Again we are reminded it is about doing what we can to prevent problems occurring within our own means and capabilities, we are not leaving the room as textile conservators but hopefully museum professionals who have more respect, knowledge and understanding of fabrics. The rules are simple but easy to overlook: always wear gloves; write in pencil not ink – preferable on a completely different table to your item; work on a clean surface – a fitted sheet can be your best ally, neatly fitting over a table top and easily washed to be used again; no jewellery; and no smoking, eating or drinking near textiles.
In the afternoon we learn packing and rolling techniques. On week 1 we learnt how to make acid free tissue puffs or ‘snowballs’, now we get to learn the ‘sausage’. I find it quite therapeutic to roll these out and it doesn’t take long before I have a pile of ‘sausages’ next to me on the table. We are shown a clothes rail with an assortment of garments, it is our choice to pick a garment and box, then attempt to pack it away to museum grade standards. It quickly becomes apparent that it is harder than you think, each layer of fabric must be separated with acid free tissue paper and we use the sausages to support arms and collars, supporting any folds to prevent damaging the fabric.
We move on to looking at how to hang garments correctly, how to pad hangers to support the material. Who knew it would be so hard to select the right hanger? Wire hangers are a big ‘No no’ and I despair of my own wardrobe at home with its wire hangers and misshapen clothes. We return to the clothes rail and choose an outfit to work with. Our textile conservator has set us lots of traps, garments that actually shouldn’t be stored on a hanger, items with straps to thin too support the weight of the outfit, or delicate fabrics that would be at risk if you tried to insert a hanger into them. It really is about seeing each item as unique and coming to each item with fresh eyes to make the right decisions on care.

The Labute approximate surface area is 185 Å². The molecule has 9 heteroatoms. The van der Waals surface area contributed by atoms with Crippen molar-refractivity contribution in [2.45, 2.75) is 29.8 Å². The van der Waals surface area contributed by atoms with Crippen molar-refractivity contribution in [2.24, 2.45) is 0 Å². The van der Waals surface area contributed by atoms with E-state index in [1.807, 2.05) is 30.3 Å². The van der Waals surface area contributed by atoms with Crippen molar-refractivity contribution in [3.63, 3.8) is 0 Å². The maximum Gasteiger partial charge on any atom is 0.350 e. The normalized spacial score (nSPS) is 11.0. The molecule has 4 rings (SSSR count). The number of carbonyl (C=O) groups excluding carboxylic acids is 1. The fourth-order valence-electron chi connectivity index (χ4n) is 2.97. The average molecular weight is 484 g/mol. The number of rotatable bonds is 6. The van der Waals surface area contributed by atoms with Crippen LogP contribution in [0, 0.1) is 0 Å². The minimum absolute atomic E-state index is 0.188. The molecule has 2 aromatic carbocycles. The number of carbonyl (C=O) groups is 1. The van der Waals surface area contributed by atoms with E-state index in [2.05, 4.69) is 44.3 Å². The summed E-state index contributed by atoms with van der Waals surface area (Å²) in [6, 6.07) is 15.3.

Our final task of the afternoon is to roll fabrics on to acid free cardboard tubes. It is the best way to store flags, or embroidery and once again it proves harder than you think to maintain even tension when rolling slippery silk scarves. We listen to instructions and it all seems so simple, but the practical hands on element of this course is the real way to learn. By trying, sometimes failing and by asking questions we get to understand the right tips, techniques and practices to make it all come together.
I listen to our French instructor intently, I love the way she talks of tears (rips) and it sounds more like tears (crying), I am anthropomorphising clothes and thinking of them silently weeping when they are roughly treated. Perhaps this is what I need to do, think of them not as wool and cotton but as echoes of the person who wore them. If each item has a story to tell it is easier to come to each with respect and treat each one as unique.
In my own wardrobe I have my Dad’s wedding waistcoat and his 1970s leather jacket, for me these items are brimming with memories, stories and history. I treat them with reverence and care. To someone else they make look slightly tired and tatty, but to me they are so precious. I think this is my way in. I may not always know who wore a garment, what it meant to them, the occasions it was worn, but if I remember my Dad’s waistcoat and jacket I can call on feelings of respect and a love of stories and history that will ensure I treat each item as unique and afford it the care it deserves. I may have begun the day with a tea towel, but now I see that tea towel in a whole different way.
Please note any inaccuracies are purely my own and not the fault of Museum of London staff.